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Aylan Couchie
Artist

Toronto
August 29, 2018

Aylan Couchie is an Anishinaabekwe interdisciplinary artist and writer hailing from Nipissing First Nation in Northern Ontario. She is a NSCAD University alumna and received her MFA in Interdisciplinary Art, Media, and Design at OCAD University where she focused her studies on reconciliation and its relationship to monument and public art. Her written, gallery, and public works explore histories of the colonial/First Nations landscape, Indigenous erasure, and issues of representation and cultural appropriation. She’s been the recipient of several awards including an Outstanding Student Achievement in Contemporary Sculpture award through the International Sculpture Centre and a Premier’s Award through Ontario Colleges. Her work has been shown internationally and her public art installations can be found in the City of Barrie and Halifax International Airport. Her project Aki is currently on display in the group exhibition Settling in Place at the MacLaren Art Centre in Barrie, Ontario.

1. Layers of histories



I’ve been thinking about, writing about, and making work about Canada’s never-ending acts of covering Indigenous places, people, and histories through commemorations and monuments. As part of a work titled Land, I intervened in the City of Barrie’s Canada 150 commemorative clock/monument by purchasing four custom-engraved bricks which act as land acknowledgements. The bricks were installed this month and read: “THIS LAND RUNS ON ANISHINAABE TIME,” “THIS LAND RUNS ON WENDAT TIME,” “NI WAAMJIGAADEG AKI” and “NI WAAMJIGAADEG DEBWEWIN.” I’m currently working along these lines on another small project with Mohawk artist and curator Ryan Rice that will be launched in the Fall. This September, I’m also honoured to be part of Dionne Brand’s latest anthology titled The Unpublished City II where I write more on this in a creative essay titled “Layers Over Layers.” The book has its official launch on September 20th at Toronto Lit Up – an event organized by the Toronto International Festival of Authors.

2. aabaakwad (it clears after a storm)



I would be remiss if I didn’t say my current and biggest obsession has been organizing the Art Gallery of Ontario’s first of five annual Indigenous gatherings. Working under Anishinaabe curator Wanda Nanibush, I’ve had the opportunity to take on this dynamic project as lead coordinator. The 2.5-day symposium brings together Indigenous artists, curators, and scholars from around the world. I’m excited about the entire line up and the people being paired up to have these conversations. Look for Alanis Obomsawin in conversation with filmmakers Alethea Arnaquq-Baril and Darlene Naponse, and Heather Igloliorte with Tania Willard, moderated by author Tanya Talaga. Richard Bell in conversation with Greg Staats and Candy Palmater? We’ve got that. Maree Clarke and Shelley Niro with Jesse Wente? We’ve got that too. Check out the full schedule.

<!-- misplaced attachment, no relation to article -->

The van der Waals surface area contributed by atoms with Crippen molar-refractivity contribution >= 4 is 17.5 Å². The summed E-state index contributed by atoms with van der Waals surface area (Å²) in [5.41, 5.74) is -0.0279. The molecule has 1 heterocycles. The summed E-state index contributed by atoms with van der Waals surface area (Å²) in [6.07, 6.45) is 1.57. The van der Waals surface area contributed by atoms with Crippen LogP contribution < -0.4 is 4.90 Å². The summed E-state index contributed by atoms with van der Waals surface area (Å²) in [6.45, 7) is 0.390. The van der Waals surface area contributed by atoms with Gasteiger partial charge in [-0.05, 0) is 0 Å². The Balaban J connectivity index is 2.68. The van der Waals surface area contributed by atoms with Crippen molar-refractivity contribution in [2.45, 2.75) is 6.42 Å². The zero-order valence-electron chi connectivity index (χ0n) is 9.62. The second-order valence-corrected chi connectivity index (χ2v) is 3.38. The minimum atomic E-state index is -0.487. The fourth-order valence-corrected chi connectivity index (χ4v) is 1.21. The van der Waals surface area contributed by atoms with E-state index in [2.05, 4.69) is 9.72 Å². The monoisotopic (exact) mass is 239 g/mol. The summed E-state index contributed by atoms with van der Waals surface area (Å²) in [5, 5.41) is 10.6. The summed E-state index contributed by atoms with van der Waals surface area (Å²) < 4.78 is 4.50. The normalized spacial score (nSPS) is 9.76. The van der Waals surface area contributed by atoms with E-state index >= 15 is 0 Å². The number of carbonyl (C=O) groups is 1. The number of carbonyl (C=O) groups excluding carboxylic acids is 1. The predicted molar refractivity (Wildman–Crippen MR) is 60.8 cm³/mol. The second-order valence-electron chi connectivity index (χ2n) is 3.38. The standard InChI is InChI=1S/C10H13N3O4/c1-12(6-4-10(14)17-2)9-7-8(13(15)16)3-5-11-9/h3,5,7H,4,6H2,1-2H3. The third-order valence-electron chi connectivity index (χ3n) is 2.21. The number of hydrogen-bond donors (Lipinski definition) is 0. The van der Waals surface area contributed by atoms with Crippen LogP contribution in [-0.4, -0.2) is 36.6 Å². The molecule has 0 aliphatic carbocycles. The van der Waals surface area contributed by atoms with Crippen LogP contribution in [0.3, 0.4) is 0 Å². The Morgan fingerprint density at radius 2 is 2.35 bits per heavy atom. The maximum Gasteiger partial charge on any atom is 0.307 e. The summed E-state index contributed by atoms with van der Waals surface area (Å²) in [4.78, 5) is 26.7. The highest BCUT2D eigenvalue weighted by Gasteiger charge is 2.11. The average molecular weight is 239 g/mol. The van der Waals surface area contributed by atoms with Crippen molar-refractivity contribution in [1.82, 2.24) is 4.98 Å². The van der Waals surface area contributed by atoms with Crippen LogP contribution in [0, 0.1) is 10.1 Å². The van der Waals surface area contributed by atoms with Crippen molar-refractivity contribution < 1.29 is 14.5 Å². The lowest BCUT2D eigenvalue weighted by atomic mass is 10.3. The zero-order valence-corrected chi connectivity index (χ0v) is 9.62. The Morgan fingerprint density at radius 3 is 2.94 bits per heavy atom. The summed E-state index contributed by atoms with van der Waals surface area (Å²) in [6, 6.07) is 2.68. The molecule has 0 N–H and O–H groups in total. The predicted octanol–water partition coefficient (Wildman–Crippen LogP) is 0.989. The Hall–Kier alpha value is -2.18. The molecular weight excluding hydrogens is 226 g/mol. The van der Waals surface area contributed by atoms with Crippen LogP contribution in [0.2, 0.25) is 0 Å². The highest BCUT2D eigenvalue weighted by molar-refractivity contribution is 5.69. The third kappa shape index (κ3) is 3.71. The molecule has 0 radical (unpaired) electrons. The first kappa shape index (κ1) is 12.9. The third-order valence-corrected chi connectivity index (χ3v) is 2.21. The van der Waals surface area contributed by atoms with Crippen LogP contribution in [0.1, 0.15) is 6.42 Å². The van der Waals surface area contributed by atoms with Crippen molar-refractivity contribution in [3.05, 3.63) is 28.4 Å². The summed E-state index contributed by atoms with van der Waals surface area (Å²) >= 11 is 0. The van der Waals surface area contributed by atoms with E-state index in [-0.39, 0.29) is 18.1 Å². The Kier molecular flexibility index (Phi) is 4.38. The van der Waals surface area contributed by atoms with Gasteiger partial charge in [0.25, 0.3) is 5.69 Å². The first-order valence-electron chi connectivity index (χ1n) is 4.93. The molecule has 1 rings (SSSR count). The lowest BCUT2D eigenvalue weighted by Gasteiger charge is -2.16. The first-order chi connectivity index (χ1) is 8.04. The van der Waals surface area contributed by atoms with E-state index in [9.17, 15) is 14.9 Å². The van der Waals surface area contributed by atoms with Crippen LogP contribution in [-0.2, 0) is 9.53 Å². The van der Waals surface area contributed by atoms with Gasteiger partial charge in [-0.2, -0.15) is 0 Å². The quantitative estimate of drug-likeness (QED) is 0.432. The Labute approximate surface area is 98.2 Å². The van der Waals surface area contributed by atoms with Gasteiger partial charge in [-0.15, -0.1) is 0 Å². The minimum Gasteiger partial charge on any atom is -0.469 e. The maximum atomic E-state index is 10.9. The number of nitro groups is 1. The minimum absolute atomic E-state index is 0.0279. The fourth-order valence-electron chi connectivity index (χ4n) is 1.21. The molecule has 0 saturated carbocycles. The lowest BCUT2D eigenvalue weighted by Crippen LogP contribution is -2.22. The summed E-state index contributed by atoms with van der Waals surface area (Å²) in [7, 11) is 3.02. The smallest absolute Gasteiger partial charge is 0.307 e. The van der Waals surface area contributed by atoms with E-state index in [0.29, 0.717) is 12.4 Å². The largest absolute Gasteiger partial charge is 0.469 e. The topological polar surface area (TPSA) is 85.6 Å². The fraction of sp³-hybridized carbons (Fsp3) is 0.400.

3. Dystopian fiction



I just finished seven years of post-secondary education – the final three years resulted in eight back-to-back semesters. Now that I FINALLY have time to read anything I choose, I’ve been spending Sundays picking my way through Toronto’s used book stores. Given the current political climate in the United States and Ontario (with Trump and Ford at the helm), I’ve become fascinated with dystopian novels and the ways in which they envision authoritarian governments. I’m currently on the last few pages of Orwell’s 1984 and looking forward to starting Métis writer Cherie Dimaline’s The Marrow Thieves next. Also on the list: a re-read of Brave New World by Aldous Huxley and Fahrenheit 451 by Ray Bradbury.

4. Buck-a-Beer? No thanks. Never.



Speaking of dystopia… How did Conservatives get so morally and ethically bankrupt that they agreed to let this guy lead their party? Examples of his regressive priorities: cancel basic income project, cancel updated sex ed curriculum, phase out electric vehicle incentives, teacher snitch hotlines, cut municipal council representation for Toronto residents, implement Buck-A-Beer… and this is just the beginning of the ridiculous.

5. Megan Kyak-Monteith


Megan Kyak-Monteith, Whale Hunt, oil on canvas

I first came across Megan’s work hanging in the student lounge and gallery space at NSCAD University’s Port Campus in 2016. She is an Inuk artist from Pond Inlet in Nunavut whose drawings and paintings capture her home landscapes and culture through captivating point-of-views and her expertise in mark-making. Her bold colour palette and well-honed brushwork strengthen the subjects she brings to life on canvas and leaves the viewer yearning to see more of her works. Keep an eye on this one. She’s finishing her last year at NSCAD, but I’m pretty confident she’s poised to take over Canada’s contemporary painting world. Follow her Instagram to see more of her stunning works.

 

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